On the right, of course, is Betty Ford.  Betty Ford was an inspiration for her willingness to speak out, to talk about reality, to confront issues that had been, to that point, unspeakable.  She spoke about breast cancer when no one had dared use the word ‘breast’ before in the media.  When her family realized she had become addicted to pain killers, they intervened.  When she learned to control her addiction, she took an even bigger step and built a center to help others learn to control their addictions, too.

Betty Torrey was an inspiration to me and others around her.  Betty Ford was an inspiration to (perhaps) millions.

May both of them rest in peace knowing the positive impacts they had on their worlds.

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July – a Potentially Dangerous Time for Healthcare

(as published in the Syracuse Post Standard
July 5, 2011)

Seven years ago this week, I found a golf ball sized lump on my torso that changed the course of my life. After its removal, I was diagnosed with a rare, terminal form of lymphoma. Subsequently I determined I didn’t really have lymphoma.  That was eventually confirmed medically, and I have never had treatment.

The fact that my tumor appeared in the month of July played a prominent role in my misdiagnosis.

Why July?

When we need medical care, we need to receive the best care possible.  That best care requires a team of professionals playing different roles, depending on what ails us.  From doctors and surgeons, to nurses, lab specialists and others, the team must conduct itself in a highly coordinated and collaborative manner to be sure we get the right answers and care. They dance a well-coordinated healthcare tango because each knows the right steps.

But sometimes there’s someone new on the team who doesn’t know how to tango.  A new dancer can cause the entire team to stumble or fall. When that happens, we patients suffer.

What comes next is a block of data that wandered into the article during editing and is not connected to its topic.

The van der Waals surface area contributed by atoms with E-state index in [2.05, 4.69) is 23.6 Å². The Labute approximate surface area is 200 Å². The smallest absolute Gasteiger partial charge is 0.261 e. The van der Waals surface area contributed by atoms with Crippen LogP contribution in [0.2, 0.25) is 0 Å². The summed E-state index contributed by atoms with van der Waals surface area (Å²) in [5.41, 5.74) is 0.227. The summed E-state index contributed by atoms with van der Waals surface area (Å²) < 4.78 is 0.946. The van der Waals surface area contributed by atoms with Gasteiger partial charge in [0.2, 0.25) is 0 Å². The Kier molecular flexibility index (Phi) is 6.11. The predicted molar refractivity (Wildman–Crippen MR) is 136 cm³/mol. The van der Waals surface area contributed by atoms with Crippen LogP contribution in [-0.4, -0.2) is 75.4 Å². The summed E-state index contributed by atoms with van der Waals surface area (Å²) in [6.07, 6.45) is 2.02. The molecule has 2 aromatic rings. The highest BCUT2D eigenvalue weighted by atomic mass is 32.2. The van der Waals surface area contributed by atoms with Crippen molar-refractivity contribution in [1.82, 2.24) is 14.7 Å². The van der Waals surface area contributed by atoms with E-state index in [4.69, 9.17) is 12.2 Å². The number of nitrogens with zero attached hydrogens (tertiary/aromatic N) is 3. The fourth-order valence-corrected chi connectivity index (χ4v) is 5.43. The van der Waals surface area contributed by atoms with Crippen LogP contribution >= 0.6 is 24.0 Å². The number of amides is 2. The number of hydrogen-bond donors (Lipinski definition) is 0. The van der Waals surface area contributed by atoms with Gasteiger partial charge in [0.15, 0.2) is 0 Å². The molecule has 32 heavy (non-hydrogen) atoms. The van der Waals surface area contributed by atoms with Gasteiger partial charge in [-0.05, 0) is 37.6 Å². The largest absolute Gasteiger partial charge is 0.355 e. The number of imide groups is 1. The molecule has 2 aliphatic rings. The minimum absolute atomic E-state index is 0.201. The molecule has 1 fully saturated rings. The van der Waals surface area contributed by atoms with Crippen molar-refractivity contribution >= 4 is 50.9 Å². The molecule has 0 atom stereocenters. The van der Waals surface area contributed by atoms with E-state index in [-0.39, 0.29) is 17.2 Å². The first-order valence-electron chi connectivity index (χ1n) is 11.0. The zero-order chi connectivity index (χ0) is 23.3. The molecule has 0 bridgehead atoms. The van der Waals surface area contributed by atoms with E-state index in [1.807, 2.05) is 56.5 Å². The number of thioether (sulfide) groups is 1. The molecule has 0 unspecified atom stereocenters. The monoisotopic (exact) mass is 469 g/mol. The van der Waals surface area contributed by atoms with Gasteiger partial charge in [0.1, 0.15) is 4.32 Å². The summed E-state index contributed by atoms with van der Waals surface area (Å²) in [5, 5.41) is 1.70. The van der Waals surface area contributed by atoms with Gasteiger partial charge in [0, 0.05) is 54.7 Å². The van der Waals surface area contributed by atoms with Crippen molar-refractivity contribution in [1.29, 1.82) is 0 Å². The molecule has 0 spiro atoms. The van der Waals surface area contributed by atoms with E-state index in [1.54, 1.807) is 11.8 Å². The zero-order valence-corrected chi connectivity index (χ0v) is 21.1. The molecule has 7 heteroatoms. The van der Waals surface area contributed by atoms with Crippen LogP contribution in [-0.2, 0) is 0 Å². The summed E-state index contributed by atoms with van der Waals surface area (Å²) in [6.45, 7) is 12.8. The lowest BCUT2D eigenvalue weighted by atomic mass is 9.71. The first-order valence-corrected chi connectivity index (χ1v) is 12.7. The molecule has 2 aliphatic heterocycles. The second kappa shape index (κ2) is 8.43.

July brings many new team members.

First, many of the “regular” professionals take vacations beginning with the July Fourth holiday, throughout the summer. That means new, sometimes temporary replacements must step in. They may only know how to waltz.

The second set of new members are recently graduated medical students. Having just completed their studies in May and June, they begin their residencies July 1. Not only don’t they know how to function within the team, but they have barely learned the two-step.  A study reported in 2010 showed that counties with academic medical hospitals showed a 10 percent increase in medical mistakes in in July.

So how can we patients protect ourselves?

If possible, avoid medical care in July.  In particular, any care that will require you to be hospitalized should be handled either before July 1, or postponed, if possible.

If you can’t avoid medical care in July, then be sure to verify every step with an advocate’s help.  This includes double checking any lab work that yields unusual results, which – yes – was the root of my misdiagnosis.

No doubt those professionals who care for us in July have the very best intentions.  But doing a tango with someone who only knows how to waltz results in toe-stepping and bad results.  If possible, it’s a dance we patients should just sit out.

………. ADDITIONAL RESOURCES ON THIS TOPIC ………………

 Your Annual July Warning – No Time to Seek Healthcare

How the Calendar and Time of Day Affect Your Hospital Care

and

What to Do If You Must be Admitted to the Hospital Anyway

……………………………………………………………………………………

Want More Patient Empowerment?
Find Hundreds of Articles at:

Every Patient’s Advocate

About.com Patient Empowerment

…and…
sign up for 2x per month newsletters of
Patient Empowerment Tips